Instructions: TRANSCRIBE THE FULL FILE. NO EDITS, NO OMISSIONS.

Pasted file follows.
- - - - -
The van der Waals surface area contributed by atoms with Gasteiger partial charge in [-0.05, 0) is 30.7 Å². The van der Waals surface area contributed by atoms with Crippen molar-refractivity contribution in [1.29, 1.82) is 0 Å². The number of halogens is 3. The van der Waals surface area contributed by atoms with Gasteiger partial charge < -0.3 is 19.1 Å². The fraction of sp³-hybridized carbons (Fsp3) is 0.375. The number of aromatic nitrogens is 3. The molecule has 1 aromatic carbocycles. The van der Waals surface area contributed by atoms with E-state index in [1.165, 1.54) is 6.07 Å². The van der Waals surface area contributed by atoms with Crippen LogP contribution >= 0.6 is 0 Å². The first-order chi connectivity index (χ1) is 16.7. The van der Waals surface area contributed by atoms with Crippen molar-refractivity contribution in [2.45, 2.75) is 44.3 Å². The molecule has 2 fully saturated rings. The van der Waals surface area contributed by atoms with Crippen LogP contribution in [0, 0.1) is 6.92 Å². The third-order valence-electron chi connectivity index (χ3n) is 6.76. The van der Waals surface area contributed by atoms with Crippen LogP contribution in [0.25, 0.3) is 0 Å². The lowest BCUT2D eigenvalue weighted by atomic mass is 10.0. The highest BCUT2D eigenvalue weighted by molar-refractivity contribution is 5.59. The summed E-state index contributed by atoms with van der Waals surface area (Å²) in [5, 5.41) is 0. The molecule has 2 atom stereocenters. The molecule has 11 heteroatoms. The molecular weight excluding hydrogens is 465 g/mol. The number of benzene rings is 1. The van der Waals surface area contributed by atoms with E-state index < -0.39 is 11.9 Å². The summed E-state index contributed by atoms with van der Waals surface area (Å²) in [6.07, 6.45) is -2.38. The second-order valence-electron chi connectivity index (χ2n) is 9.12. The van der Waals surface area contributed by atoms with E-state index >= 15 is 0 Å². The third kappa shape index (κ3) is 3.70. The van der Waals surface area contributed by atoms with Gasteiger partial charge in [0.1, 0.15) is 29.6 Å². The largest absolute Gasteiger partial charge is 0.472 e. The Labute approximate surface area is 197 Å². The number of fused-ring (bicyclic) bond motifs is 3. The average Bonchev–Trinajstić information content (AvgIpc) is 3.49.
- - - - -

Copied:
The van der Waals surface area contributed by atoms with Gasteiger partial charge in [-0.05, 0) is 30.7 Å². The van der Waals surface area contributed by atoms with Crippen molar-refractivity contribution in [1.29, 1.82) is 0 Å². The number of halogens is 3. The van der Waals surface area contributed by atoms with Gasteiger partial charge < -0.3 is 19.1 Å². The fraction of sp³-hybridized carbons (Fsp3) is 0.375. The number of aromatic nitrogens is 3. The molecule has 1 aromatic carbocycles. The van der Waals surface area contributed by atoms with E-state index in [1.165, 1.54) is 6.07 Å². The van der Waals surface area contributed by atoms with Crippen LogP contribution >= 0.6 is 0 Å². The first-order chi connectivity index (χ1) is 16.7. The van der Waals surface area contributed by atoms with Crippen molar-refractivity contribution in [2.45, 2.75) is 44.3 Å². The molecule has 2 fully saturated rings. The van der Waals surface area contributed by atoms with Crippen LogP contribution in [0, 0.1) is 6.92 Å². The third-order valence-electron chi connectivity index (χ3n) is 6.76. The van der Waals surface area contributed by atoms with Crippen LogP contribution in [0.25, 0.3) is 0 Å². The lowest BCUT2D eigenvalue weighted by atomic mass is 10.0. The highest BCUT2D eigenvalue weighted by molar-refractivity contribution is 5.59. The summed E-state index contributed by atoms with van der Waals surface area (Å²) in [5, 5.41) is 0. The molecule has 2 atom stereocenters. The molecule has 11 heteroatoms. The molecular weight excluding hydrogens is 465 g/mol. The number of benzene rings is 1. The van der Waals surface area contributed by atoms with E-state index < -0.39 is 11.9 Å². The summed E-state index contributed by atoms with van der Waals surface area (Å²) in [6.07, 6.45) is -2.38. The second-order valence-electron chi connectivity index (χ2n) is 9.12. The van der Waals surface area contributed by atoms with E-state index >= 15 is 0 Å². The third kappa shape index (κ3) is 3.70. The van der Waals surface area contributed by atoms with Gasteiger partial charge in [0.1, 0.15) is 29.6 Å². The largest absolute Gasteiger partial charge is 0.472 e. The Labute approximate surface area is 197 Å². The number of fused-ring (bicyclic) bond motifs is 3. The average Bonchev–Trinajstić information content (AvgIpc) is 3.49.